Is Your Device Listening to You? It’s More Complicated Than Just ‘Yes’ or ‘No’

It's more influenced by data and past patterns than current conversations

An illustration of a person laying on a couch speaking, with thought bubbles forming a brain, as devices pick up on that.
The short answer is that you don't have to worry about your device taking notes on your personal conversations.
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Editor’s note: Industry consultant Shelly Palmer is taking his popular newsletter and turning it into an Adweek article once per week in an ongoing column titled “Think About This.”

At a recent dinner party, an accomplished executive told a story about how he and his wife were certain that their devices were listening to their conversations.

“I was talking to my wife about a pair of designer shoes that she wanted to purchase, and not 10 minutes later while she was doing some online research for work, she saw an ad for that exact pair of shoes,” he said. “She hadn’t searched for the shoes; the ad just appeared. Clearly, our computers or our phones are listening.”

I listened politely for a few minutes, as other guests shared their own versions of “surveillance state” anecdotes. Then, I spoke up.

“Which do you think is more likely? There is secret software that breaks about 20 different local, state,and federal surveillance and privacy laws, that neither I nor any of my clients know about but that are being secretly used by me, my clients and other advertisers to put the right message in front of you at the right time in the right place? Or, thanks to your online behaviors (and the privacy policies, terms and conditions you have agreed to), we have access to enriched data sets and our predictive models and machine learning tools have evolved so quickly that we have an uncanny ability to understand your behaviors well enough to put the right message in front of you at the right time in the right place?”

No one is listening to your conversations with any tool that will be used to put advertising messages or content in front of you.

This begets more questions from the party. “What is an enriched data set?” “What is online behavior?” “What is a predictive model?” “What kind of machine learning are you talking about?” “Is that AI?” And my favorite: “How do you know what I’ve been talking about with my friends?”

Enriched data sets

Data is more powerful in the presence of other data, and much of our data is public: address (phone book), cars (warrantee lists), owning versus renting (public records), work (location data from your phone, LinkedIn or other public websites), how many people you are responsible for (inferred from their purchasing data), what you ordered for dinner (via social media posts), where you had dinner (credit card info, which is legal to obtain if the company has a business relationship with you), how much debt you carry (a credit report), your credit score (credit reporting organizations), etc.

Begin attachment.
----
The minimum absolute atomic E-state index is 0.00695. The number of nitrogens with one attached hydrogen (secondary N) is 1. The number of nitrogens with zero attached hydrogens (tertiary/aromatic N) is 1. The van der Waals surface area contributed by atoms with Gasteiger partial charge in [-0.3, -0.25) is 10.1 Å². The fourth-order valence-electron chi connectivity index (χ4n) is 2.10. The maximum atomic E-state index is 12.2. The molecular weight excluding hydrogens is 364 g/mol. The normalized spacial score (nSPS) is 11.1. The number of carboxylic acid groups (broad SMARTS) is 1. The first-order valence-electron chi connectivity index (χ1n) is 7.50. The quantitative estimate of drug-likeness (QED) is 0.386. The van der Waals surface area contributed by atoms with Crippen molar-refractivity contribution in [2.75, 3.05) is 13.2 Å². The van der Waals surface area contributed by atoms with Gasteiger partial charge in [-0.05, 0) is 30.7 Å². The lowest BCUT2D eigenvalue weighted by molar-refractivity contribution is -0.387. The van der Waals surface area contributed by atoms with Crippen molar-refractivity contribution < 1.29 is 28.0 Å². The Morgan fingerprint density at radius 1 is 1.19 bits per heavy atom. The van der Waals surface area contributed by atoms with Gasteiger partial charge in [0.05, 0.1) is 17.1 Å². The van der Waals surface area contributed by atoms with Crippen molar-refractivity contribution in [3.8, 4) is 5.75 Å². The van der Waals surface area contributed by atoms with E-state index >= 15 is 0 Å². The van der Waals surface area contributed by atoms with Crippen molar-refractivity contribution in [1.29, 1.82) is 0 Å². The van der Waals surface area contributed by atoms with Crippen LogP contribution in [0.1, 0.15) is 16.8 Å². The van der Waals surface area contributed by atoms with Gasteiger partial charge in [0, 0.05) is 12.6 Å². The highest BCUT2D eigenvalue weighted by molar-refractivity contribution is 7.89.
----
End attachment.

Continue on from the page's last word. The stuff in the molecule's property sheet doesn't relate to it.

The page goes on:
The more data you have, the more accurate your predictions can be. But now let’s add in online behaviors.

Online behaviors

When you click on something, you exhibit an online behavior, stopping while scrolling a social media site to look at a meme or message, swiping left or right, tapping an icon on your smartphone, picking up your smartphone (accelerometer), walking or running using a health app (GPS), talking to Siri, Alexa, Google, Cortana or Bixby, or playing a game of any kind on any device. All of these behaviors are captured, logged and used to enrich your profile.

However, your enriched profile is not in one place, and every company that wants to send you a targeted message does everything it can to create a single view of the customer. This includes cobbling together the most robust, enriched data profile possible. The better the profile, the better the predictions.

Predictive models

Most predictive models fall into two general categories: classification and regression.

Classification algorithms identify new data as belonging to a specific class or category. There are binary classifications (two possible outcomes such as male/female) and there are multi-class classifications (data that may belong to multiple classes or categories). This is roughly analogous to a person asking, “What is this?” then thinking about it and declaring, “Oh, it’s a cup. Let me put it in the cupboard.”